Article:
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What is Good Workstation Posture?

Calendar Tue, 22 Aug 2017Share

Many of us work in desk-based roles that requires constant sitting at our workstations for prolonged periods. The postures and practices a person adopts throughout the day can have a significant impact on their risk of developing computer-related health issues, such as pain, fatigue, stress and physical and visual discomfort. Setting up your workstation correctly is key to preventing these health issues. Here is a guideline to setting up a good work station:


  • Chair height – the knees should be at the same level (or just below) hip level, with feet fully supported on by the floor (or foot rest)
  • The back rest should be positioned to support the lumbar curve, which is at waist level.
  • Tilt the backrest so that you are in an upright seated position.
  • Tip: if your chair isn’t ergonomic (fitted with curves), you can add a lumbar support cushion/seat wedge to provide extra support to your back


  • Adjust your desk height so that so your elbows are at 90⁰ right angles, when resting your hands on the desk top surface.
  • If your desk is at a fixed height and is too low (e.g. your thighs are touching the underside of the desk and the angle at your elbows is greater than 120⁰), then consider installing desk raisers in order to achieve the correct elbow angle.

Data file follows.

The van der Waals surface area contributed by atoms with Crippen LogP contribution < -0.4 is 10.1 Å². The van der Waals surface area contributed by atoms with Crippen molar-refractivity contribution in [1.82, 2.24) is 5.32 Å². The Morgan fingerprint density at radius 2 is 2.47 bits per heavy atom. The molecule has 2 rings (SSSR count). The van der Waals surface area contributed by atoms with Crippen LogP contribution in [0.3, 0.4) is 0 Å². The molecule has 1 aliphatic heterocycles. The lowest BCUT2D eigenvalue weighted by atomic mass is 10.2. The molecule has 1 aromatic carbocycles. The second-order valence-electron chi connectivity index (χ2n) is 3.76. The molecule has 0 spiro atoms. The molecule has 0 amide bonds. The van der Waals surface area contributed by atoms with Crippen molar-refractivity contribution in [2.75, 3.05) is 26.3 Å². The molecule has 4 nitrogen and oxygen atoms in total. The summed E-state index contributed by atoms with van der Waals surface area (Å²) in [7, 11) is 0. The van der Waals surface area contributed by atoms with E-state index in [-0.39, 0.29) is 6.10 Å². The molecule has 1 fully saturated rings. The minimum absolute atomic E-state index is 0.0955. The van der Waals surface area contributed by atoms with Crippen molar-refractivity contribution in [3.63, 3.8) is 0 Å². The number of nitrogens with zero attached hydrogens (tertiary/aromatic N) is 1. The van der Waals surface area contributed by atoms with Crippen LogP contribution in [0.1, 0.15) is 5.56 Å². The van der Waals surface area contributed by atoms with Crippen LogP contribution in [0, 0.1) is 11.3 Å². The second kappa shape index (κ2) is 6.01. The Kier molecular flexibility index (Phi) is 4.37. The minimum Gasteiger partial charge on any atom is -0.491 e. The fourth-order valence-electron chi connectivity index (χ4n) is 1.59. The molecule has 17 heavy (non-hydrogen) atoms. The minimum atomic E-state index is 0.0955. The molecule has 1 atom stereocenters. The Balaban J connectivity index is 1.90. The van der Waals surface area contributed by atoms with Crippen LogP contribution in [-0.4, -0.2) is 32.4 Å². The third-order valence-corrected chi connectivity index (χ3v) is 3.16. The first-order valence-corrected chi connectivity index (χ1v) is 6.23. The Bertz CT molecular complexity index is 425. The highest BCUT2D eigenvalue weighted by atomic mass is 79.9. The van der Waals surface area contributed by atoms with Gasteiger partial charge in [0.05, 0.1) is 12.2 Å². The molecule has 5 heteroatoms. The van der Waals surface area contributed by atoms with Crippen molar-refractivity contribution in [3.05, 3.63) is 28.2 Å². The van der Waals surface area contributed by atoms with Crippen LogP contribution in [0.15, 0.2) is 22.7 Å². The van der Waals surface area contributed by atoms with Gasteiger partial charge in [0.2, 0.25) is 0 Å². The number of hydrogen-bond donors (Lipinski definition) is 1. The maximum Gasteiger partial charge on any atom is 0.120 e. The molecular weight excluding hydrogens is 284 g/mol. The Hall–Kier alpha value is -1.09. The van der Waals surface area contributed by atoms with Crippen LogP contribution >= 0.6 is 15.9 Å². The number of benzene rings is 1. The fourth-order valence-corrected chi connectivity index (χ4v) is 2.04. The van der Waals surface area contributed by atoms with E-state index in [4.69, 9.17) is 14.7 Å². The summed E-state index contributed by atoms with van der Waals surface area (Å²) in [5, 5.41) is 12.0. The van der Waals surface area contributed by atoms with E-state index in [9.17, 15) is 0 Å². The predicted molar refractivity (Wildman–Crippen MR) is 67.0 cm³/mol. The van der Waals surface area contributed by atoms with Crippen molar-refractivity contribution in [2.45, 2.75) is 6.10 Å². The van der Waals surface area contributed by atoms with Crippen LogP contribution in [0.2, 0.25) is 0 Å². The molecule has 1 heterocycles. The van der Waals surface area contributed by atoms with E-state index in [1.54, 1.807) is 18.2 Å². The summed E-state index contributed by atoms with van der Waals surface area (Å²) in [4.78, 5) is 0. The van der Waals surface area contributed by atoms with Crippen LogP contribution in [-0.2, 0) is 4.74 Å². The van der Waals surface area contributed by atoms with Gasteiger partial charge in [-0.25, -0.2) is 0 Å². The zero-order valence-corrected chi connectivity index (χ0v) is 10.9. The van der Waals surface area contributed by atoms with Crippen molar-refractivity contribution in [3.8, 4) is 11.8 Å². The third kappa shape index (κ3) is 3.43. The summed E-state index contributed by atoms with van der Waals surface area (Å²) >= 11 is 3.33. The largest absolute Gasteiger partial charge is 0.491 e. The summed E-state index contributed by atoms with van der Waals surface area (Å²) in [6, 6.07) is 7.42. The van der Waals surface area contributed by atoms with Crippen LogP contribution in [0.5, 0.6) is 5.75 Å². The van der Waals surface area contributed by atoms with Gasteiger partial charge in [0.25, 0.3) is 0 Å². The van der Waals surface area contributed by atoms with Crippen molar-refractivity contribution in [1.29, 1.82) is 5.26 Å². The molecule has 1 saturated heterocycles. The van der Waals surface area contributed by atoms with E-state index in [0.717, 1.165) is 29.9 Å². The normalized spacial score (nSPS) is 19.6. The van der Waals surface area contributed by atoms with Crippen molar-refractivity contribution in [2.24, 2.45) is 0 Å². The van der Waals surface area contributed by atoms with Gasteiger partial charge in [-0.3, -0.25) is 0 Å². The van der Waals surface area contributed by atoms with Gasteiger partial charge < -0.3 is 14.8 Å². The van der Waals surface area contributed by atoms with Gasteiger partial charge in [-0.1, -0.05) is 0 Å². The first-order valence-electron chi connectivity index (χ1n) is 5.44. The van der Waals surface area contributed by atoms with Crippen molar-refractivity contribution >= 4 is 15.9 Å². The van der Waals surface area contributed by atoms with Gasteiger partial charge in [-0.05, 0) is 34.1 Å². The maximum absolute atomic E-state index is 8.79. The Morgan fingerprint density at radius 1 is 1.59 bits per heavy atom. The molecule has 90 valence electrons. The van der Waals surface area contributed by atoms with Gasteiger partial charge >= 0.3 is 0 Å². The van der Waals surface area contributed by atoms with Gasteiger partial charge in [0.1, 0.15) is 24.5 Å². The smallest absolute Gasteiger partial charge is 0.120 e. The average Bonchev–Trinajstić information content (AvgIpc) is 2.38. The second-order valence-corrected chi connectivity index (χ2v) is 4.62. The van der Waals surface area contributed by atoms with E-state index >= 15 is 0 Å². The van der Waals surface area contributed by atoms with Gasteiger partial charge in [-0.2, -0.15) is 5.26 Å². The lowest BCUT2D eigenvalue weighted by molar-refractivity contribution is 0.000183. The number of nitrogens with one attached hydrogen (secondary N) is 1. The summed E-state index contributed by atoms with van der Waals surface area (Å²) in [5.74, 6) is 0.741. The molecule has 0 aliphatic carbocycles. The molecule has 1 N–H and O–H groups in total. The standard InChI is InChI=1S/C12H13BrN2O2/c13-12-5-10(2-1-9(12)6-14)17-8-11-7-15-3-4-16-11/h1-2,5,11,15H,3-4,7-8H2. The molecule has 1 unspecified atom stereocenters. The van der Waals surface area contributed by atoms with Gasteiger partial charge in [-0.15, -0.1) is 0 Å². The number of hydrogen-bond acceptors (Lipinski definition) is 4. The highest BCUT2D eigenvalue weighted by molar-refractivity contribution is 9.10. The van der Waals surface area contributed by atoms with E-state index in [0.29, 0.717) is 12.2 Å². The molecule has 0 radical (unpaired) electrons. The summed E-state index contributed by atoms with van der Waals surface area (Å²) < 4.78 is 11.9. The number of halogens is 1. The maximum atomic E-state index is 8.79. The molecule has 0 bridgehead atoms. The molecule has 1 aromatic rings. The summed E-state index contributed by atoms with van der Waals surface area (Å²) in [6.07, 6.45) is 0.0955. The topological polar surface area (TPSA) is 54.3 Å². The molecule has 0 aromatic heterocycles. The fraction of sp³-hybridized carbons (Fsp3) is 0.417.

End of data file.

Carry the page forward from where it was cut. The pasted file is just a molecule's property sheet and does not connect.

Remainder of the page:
• If your desk is at a fixed height and is too high (e.g. your hands are above your elbows, with less than a 90⁰ angle), then the optimal elbow position can be achieved by raising the chair height and installing a foot rest to support the feet.

 Computer screen

  • Adjust the height of your computer screen, so that your eyes are level with the top of the screen. A common mistake is having the screen too low, causing us to slouch and roll our shoulders forward. This is our body’s way of compensating to get into the right position.
  • Position the screen about an arm’s length away from where you are seated and ensure that there is no glare on the computer screen from overhead lighting or nearby windows
  • Tip: if you don’t have a height adjustable screen, place some old phone books under the monitor to raise the height.

 Creating positive working habits

  • Maintain a good working posture by keeping your upper back and shoulders relaxed and your elbows close to your body. Maintaining the body in neutral positions while working reduces stress and strain on the musculoskeletal system.
  • Take regular micro breaks to hang our arms down by your side and give your hands a gentle shake for a few seconds to reduce tension and encourage circulation. Try doing this when there is a natural break in your work e.g. whilst reading or talking to someone. Aim to do this every 15 minutes.
  • Give your eyes a rest by looking away from the screen at distant objects. You could do this while you’re thinking or talking on the phone
  • Take all your tea and meal breaks away from your desk.


Prevention is the key to avoiding any computer related health issues. Our occupational therapists are available to complete workstation assessments at your office.   Ask your local Active+ clinic to get one of our Occupational Therapist’s to come out and see you.

-Amy Burr, Principal Physiotherapist, Active+ Counties Care